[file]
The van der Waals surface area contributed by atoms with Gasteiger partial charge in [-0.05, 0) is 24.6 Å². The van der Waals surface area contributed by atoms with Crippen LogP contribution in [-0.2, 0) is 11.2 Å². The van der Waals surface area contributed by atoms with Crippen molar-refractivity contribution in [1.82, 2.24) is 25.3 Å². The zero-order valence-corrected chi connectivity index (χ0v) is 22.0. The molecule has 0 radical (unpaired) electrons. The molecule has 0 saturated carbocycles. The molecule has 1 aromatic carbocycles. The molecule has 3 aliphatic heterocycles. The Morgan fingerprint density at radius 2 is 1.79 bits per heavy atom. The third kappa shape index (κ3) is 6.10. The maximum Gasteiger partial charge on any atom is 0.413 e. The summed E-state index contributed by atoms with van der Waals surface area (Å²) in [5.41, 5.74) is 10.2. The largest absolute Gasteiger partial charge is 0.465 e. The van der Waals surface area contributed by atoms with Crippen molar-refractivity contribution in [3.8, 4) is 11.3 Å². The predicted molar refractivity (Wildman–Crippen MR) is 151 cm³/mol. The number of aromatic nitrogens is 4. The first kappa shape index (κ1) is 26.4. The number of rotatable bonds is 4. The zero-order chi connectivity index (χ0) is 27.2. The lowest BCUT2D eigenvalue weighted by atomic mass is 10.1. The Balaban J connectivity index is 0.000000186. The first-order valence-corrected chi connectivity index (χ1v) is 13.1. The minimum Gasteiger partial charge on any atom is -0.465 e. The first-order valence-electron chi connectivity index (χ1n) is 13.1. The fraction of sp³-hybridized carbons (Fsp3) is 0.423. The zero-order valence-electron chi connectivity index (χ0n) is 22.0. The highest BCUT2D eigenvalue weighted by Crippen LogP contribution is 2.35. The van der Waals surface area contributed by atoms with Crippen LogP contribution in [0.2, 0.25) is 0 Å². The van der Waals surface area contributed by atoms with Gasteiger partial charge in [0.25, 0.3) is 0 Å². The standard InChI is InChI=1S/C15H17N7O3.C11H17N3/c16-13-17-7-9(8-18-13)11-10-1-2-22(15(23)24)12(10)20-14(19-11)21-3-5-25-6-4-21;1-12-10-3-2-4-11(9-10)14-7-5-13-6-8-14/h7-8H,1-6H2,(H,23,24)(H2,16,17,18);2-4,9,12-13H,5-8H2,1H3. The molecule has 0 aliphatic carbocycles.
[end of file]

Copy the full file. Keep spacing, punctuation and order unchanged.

The van der Waals surface area contributed by atoms with Gasteiger partial charge in [-0.05, 0) is 24.6 Å². The van der Waals surface area contributed by atoms with Crippen LogP contribution in [-0.2, 0) is 11.2 Å². The van der Waals surface area contributed by atoms with Crippen molar-refractivity contribution in [1.82, 2.24) is 25.3 Å². The zero-order valence-corrected chi connectivity index (χ0v) is 22.0. The molecule has 0 radical (unpaired) electrons. The molecule has 0 saturated carbocycles. The molecule has 1 aromatic carbocycles. The molecule has 3 aliphatic heterocycles. The Morgan fingerprint density at radius 2 is 1.79 bits per heavy atom. The third kappa shape index (κ3) is 6.10. The maximum Gasteiger partial charge on any atom is 0.413 e. The summed E-state index contributed by atoms with van der Waals surface area (Å²) in [5.41, 5.74) is 10.2. The largest absolute Gasteiger partial charge is 0.465 e. The van der Waals surface area contributed by atoms with Crippen molar-refractivity contribution in [3.8, 4) is 11.3 Å². The predicted molar refractivity (Wildman–Crippen MR) is 151 cm³/mol. The number of aromatic nitrogens is 4. The first kappa shape index (κ1) is 26.4. The number of rotatable bonds is 4. The zero-order chi connectivity index (χ0) is 27.2. The lowest BCUT2D eigenvalue weighted by atomic mass is 10.1. The Balaban J connectivity index is 0.000000186. The first-order valence-corrected chi connectivity index (χ1v) is 13.1. The minimum Gasteiger partial charge on any atom is -0.465 e. The first-order valence-electron chi connectivity index (χ1n) is 13.1. The fraction of sp³-hybridized carbons (Fsp3) is 0.423. The zero-order valence-electron chi connectivity index (χ0n) is 22.0. The highest BCUT2D eigenvalue weighted by Crippen LogP contribution is 2.35. The van der Waals surface area contributed by atoms with Crippen LogP contribution in [0.2, 0.25) is 0 Å². The van der Waals surface area contributed by atoms with Gasteiger partial charge in [0.25, 0.3) is 0 Å². The standard InChI is InChI=1S/C15H17N7O3.C11H17N3/c16-13-17-7-9(8-18-13)11-10-1-2-22(15(23)24)12(10)20-14(19-11)21-3-5-25-6-4-21;1-12-10-3-2-4-11(9-10)14-7-5-13-6-8-14/h7-8H,1-6H2,(H,23,24)(H2,16,17,18);2-4,9,12-13H,5-8H2,1H3. The molecule has 0 aliphatic carbocycles.